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Friday, 3 June 2016

Universal cancer vaccine gets a step closer


Way Found To Trick Immune System Into Attacking Tumours As If They Are Virus: Experts 
Scientists have inched closer towards creating a universal vaccine against cancer that makes the body's immune system attack tumours as if they were a virus, experts have said. Writing in Nature , an international team of researchers described how they had taken pieces of cancer's genetic rna code, put them into tiny nanoparticles of fat and then injected the mixture into the bloodstreams of three patients in the advanced stages of the disease. The patients' immune systems responded by producing "killer" T-cells designed to attack cancer. The vaccine was also found to be effective in fighting "aggressively growing" tumours in mice, according to researchers, led by Professor Ugur Sahin from Johannes Gutenberg University in Germany . The paper said the aim of the trial was not to test how well the vaccine worked.While the patients' immune systems seemed to react, there was no evidence that their cancers went away as a result. In one patient, a suspected tumour on a lymph node got smaller. 
Another patient, whose tumours had been surgically removed, was cancer-free seven months after vaccination. The third patient had eight tumours that had spread from the initial skin cancer into lungs. These tumours remained "clinically stable."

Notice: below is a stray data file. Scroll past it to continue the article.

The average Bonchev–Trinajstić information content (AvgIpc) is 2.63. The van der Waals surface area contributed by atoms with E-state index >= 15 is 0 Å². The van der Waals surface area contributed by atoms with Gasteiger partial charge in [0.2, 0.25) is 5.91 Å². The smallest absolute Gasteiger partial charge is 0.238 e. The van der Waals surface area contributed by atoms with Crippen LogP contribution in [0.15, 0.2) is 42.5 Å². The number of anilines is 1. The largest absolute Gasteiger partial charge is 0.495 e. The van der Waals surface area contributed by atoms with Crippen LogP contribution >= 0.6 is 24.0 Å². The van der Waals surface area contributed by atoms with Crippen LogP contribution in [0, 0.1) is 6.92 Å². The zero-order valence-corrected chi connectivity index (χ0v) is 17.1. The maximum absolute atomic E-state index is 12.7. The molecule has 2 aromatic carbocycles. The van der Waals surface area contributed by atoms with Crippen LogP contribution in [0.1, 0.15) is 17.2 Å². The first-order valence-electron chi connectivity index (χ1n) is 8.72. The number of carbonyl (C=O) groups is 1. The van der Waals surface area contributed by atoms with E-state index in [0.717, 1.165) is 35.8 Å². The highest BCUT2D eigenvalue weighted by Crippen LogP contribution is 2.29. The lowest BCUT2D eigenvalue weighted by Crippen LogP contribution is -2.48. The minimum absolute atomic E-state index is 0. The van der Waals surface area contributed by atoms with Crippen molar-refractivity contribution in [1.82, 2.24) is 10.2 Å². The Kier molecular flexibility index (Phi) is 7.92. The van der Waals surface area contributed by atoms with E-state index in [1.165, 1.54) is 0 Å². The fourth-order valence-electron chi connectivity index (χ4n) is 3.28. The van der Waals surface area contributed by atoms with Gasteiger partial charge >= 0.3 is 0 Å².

The vaccine, which used different pieces of RNA, activated dendritic cells that select targets for the immune system to attack. The vaccine also produced limited flu-like side-effects in contrast to the extreme sickness caused by chemotherapy . 
Cancer immunotherapy is currently causing significant excitement in the medical community. It is already being used to treat some cancers with a number of patients still in remission more than 10 years after treatment. 
hile traditional cancer treatment for testicular and other forms of the disease can lead to a complete cure, lung cancer, melanoma, and some brain and neck cancers have proved difficult to treat. 
Professor Alan Melcher, of the Institute of Cancer Research , said, "Immunotherapy for cancer is a rapidly evolving and exciting field.This new study shows that an immune response against the antigens within a cancer can be triggered by a new type of cancer vaccine." 

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